Letter to Kazimierz Twardowski written 09.09.1934




            Most Honourable Professor!

            Please graciously forgive me for not having replied to your letter before this. But in Prague, I was on such a constant treadmill that unfortunately I couldn’t manage it. In addition to the meetings themselves, it took me a great deal of time to get to the hotel, meet with foreign philosophers, etc.

            I’ll tell you about my impressions of the Congress after I return. For now I’ll just tell you that my lecture was on Friday afternoon in Section A as the first paper at the meeting. I have the impression that I was a success (anyway, so I was told by many scholars – foreign – German, Czech, Dutch, etc.), as shown not only by the warm reception to the lecture by the audience in the hall, but also, above all, by the admission of the ‘Viennese’ representatives that a) their basic concepts have not been adequately explained heretofore; b) that the whole series of assertions found in their writings and which I attacked are – to say the least – imprecisely formulated; c) that their main position in the case of ‘Verifizierbarkeit der Sätze’ [Verifiability of sentences] should be reinforced for some sentences; d) that it ought to be agreed that ‘Verifizierbarkeit’ [verifiability] and ‘Sinn’ [sense, meaning] are not identical, and so on. Apart from that, they repeated their thesis, well known for a long time in Poland, that words are e.g. particles […] etc., but offered no – and particularly no new – arguments. – Judging from the numerous congratulations I received after the lecture and from substantive remarks I heard concerning my paper, I think that it played a more general role in the discussions at the Congress. –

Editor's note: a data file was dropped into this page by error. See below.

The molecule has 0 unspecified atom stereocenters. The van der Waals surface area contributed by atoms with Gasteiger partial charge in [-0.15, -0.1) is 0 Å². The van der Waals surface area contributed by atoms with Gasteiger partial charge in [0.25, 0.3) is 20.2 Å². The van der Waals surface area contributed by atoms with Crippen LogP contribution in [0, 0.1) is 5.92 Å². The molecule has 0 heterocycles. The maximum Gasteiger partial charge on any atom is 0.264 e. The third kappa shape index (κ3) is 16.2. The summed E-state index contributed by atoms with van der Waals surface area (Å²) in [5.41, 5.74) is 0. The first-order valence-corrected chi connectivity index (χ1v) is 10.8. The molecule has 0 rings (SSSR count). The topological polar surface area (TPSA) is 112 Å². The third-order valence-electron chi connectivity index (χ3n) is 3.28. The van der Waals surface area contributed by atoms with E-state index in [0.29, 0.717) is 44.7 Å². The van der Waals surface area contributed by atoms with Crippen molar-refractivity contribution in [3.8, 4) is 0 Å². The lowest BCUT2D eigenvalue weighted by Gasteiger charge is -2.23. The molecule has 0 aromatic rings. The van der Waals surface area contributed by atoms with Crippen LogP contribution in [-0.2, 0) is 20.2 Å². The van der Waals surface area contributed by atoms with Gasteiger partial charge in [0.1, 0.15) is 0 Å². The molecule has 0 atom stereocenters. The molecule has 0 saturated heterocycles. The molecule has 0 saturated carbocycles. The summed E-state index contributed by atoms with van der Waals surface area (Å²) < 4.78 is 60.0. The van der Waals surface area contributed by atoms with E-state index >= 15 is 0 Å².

I’d also like to respond to the matter of the proofs of my dissertation and of your questions. Thus:

ad [Latin: concerning] 1. I agree to the suggestion that the word ‘auf’ [German: on, in] should be added to the words ‘einer klasse’ [German: a class].

ad 2. Replacing the words ‘auf ein mal’ [German: at once] with ‘zugleich’ [German: at the same time] weakens the statement, since it concerns not so much the ‘simultaneity’ of the intuitive approach as the fact that it ‘at once’ [illegible][O1]  both the attribute and the subject. If ‘auf ein mal’ is incorrect, of course it can’t stay. But if it’s merely unlovely in stylistic terms, then perhaps you’ll agree to leave this phrase as is. It might also read ‘zugleich, mit einem Griff’ [German: (literally) at the same time, with a handle[O2] ].

ad 2.b. I accept the suggestion as to ‘beide’ [German: both], etc.

            I’ve been in Munich since yesterday evening (11.30 pm). I’m writing this letter immediately after getting dressed, before breakfast, otherwise I wouldn’t be able to write it. As a result, I’ve neither seen Pfänder [O3] yet, nor gone into the city, which is just what I intend to do.

            I send you expressions of profound esteem and respect

                                                                                                               Roman Ingarden



[O1]Oryg: n[…]ło
[O2]Najprawdopodobniej to jest jakiś idiom, ale nic nie znalazłem. Należy być sprawdzony przez tłumacza niemieckiego.
[O3]Alexander Pfänder (1870‒1941)